- Indirect Interference: This involves more subtle actions that may disrupt or undermine the other parent’s relationship with the child, such as interfering with communication between the child and the other parent.
Penalties for Interference With Custody in Ohio
The penalties for interfering with child custody can include criminal fines, jail time, community service, and mandatory counseling or parenting classes. Additionally, the court may impose family therapy, supervised parenting time, or other measures to ensure the child’s safety and well-being.
In most criminal cases, the crime of interference with custody is fact sensitive and will have varying outcomes based on the specific visitation arrangement.
In some instances, contempt-of-court sentences are applied, but that is not always the case. Some of the expected consequences may be:
- Fines/jail time
- Reimbursement of attorney’s fees incurred by the target parent
- Family therapy
- Supervised parenting time for offending parent
When there is interference with a custody issue, the police are often called and get involved. Although matters of this nature may be handled in civil court as much as possible, an arrest can take place.
If the case is prosecuted and a defense is required on your behalf, you should seek out experienced legal help at once.
Defending against a charge of custodial interference requires a thorough understanding of the specific family dynamics, custody arrangement, and any underlying legal issues. The target parent may pursue civil remedies such as filing for a modification of custody or visitation orders and seeking more favorable terms. Courts may also hold the offending parent in contempt, resulting in additional penalties and legal consequences.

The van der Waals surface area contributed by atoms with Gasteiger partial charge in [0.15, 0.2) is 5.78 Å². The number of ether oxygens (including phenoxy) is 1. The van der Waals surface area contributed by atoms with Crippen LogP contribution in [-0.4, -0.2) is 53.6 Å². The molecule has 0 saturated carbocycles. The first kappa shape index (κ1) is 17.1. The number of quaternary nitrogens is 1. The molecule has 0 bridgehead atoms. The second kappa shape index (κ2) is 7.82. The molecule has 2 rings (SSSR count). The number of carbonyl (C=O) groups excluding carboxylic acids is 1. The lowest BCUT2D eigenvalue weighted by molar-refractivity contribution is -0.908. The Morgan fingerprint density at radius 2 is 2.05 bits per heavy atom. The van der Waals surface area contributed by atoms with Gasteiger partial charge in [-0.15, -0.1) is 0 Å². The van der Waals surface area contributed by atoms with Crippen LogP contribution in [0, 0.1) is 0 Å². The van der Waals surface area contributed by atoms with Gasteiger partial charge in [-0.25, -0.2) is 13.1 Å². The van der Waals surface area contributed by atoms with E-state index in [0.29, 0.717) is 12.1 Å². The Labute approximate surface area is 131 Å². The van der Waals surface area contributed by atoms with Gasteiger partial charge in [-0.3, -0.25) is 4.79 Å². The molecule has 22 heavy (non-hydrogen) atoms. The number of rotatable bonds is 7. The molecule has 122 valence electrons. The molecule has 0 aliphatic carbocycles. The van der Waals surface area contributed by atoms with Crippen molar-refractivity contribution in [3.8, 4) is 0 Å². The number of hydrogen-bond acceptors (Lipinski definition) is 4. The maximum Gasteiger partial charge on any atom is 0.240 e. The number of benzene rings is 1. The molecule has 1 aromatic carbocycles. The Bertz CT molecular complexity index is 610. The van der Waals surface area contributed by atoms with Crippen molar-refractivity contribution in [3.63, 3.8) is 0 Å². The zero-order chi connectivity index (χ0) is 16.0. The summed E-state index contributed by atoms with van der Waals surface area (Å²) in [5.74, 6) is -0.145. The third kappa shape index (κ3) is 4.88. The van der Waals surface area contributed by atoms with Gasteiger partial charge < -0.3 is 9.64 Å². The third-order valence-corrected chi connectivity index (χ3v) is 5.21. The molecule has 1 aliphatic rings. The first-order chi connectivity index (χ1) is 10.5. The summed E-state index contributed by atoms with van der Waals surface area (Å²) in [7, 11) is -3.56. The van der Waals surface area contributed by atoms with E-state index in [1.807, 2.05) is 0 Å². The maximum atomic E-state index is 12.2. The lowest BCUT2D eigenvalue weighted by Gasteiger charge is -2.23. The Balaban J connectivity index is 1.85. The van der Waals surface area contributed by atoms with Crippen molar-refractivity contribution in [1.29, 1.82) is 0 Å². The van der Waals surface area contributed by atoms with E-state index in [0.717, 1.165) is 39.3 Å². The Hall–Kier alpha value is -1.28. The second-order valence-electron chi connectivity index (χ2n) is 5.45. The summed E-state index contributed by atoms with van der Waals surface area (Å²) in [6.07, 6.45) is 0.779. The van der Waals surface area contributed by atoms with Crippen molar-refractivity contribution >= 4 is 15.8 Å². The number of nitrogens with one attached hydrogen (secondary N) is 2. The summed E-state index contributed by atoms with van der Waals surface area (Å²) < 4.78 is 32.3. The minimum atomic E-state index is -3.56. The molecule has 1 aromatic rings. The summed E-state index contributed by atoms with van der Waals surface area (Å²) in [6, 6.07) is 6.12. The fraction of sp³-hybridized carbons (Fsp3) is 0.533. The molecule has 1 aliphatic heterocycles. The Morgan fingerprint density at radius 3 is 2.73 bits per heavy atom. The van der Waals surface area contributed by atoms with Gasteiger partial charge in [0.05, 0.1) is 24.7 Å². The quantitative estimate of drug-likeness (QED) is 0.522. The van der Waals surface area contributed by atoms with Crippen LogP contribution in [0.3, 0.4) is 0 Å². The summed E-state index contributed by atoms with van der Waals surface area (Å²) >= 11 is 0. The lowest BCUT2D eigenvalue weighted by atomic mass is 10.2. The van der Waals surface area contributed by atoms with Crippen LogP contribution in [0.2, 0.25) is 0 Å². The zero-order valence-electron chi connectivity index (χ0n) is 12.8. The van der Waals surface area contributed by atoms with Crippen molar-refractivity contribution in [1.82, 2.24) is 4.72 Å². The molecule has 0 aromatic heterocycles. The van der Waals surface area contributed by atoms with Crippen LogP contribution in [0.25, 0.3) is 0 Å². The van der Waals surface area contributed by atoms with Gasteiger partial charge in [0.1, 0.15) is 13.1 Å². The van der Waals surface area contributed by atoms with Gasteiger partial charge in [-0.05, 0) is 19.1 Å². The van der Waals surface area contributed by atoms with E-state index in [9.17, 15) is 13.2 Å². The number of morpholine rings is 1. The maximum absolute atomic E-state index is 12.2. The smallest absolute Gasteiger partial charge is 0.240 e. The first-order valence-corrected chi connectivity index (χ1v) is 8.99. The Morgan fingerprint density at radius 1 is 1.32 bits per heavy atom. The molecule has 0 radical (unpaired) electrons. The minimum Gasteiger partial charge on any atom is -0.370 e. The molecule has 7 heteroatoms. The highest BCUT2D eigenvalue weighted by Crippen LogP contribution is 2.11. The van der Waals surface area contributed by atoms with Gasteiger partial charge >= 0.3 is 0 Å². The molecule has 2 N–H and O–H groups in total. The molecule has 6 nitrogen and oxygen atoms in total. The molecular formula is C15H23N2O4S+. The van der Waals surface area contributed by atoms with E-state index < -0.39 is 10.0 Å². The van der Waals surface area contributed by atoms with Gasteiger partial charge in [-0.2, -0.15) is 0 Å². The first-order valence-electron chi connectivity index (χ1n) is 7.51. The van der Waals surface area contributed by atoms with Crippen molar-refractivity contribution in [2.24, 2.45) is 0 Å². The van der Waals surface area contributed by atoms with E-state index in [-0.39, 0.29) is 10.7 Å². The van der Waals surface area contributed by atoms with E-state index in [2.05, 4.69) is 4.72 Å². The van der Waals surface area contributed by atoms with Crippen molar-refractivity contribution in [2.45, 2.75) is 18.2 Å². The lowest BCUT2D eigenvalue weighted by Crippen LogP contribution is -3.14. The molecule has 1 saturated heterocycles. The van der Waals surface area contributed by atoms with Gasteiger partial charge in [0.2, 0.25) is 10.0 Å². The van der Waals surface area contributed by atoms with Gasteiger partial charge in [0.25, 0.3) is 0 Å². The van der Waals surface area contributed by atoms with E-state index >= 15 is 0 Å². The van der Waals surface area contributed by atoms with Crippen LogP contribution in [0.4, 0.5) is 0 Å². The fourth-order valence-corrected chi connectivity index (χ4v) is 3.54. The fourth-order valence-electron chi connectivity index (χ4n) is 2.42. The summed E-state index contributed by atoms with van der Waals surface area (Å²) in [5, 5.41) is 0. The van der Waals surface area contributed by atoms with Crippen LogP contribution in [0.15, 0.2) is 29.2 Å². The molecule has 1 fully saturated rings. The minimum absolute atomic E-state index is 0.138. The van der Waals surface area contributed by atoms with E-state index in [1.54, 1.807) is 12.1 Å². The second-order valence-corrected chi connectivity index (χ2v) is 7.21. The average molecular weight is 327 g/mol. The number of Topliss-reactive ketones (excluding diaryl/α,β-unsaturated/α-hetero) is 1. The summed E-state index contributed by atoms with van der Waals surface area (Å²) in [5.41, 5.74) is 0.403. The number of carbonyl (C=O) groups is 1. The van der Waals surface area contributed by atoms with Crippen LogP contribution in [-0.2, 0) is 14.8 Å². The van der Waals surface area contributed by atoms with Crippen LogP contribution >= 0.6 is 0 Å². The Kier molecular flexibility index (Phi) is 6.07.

If facing these charges, it is highly advisable to seek experienced legal counsel. Defense strategies may include demonstrating a lack of intent, misunderstanding of the custody order, or necessity due to the child’s immediate welfare.
Ohio’s custody laws also emphasize prevention and resolution through non-legal means. Encouraging open communication and cooperation between parents can often prevent misunderstandings that lead to legal issues. Mediation or alternative dispute resolution may be effective in resolving custody disputes without resorting to legal action. A family law attorney who is well-versed in the criminal justice system can be vital in ascertaining what measures are most likely to result in a favorable outcome for you should you face charges of custodial interference. At the same time, your attorney will be prepared to represent you in Ohio court should the charges related to your custody case necessitate stronger legal defense.
Contact an Ohio Criminal Defense Lawyer Today for Help With Your Legal Matter
Navigating the complexities of Ohio custody law requires legal guidance and support. A legal aid who these intricate laws and regulations is essential to protect the rights and best interests of all parties involved. If you or someone you know is facing these challenges, don’t hesitate to reach out for professional assistance from Patituce & Associates, LLC.
Contact our experienced legal team today for a confidential consultation. We are here to help you understand your options, advocate on your behalf, and guide you through every step of the legal process. Your child’s well-being is our priority, and we are committed to providing the support and legal expertise you need. Call us at (216) 208-4579 or contact us online today so we can fight for you!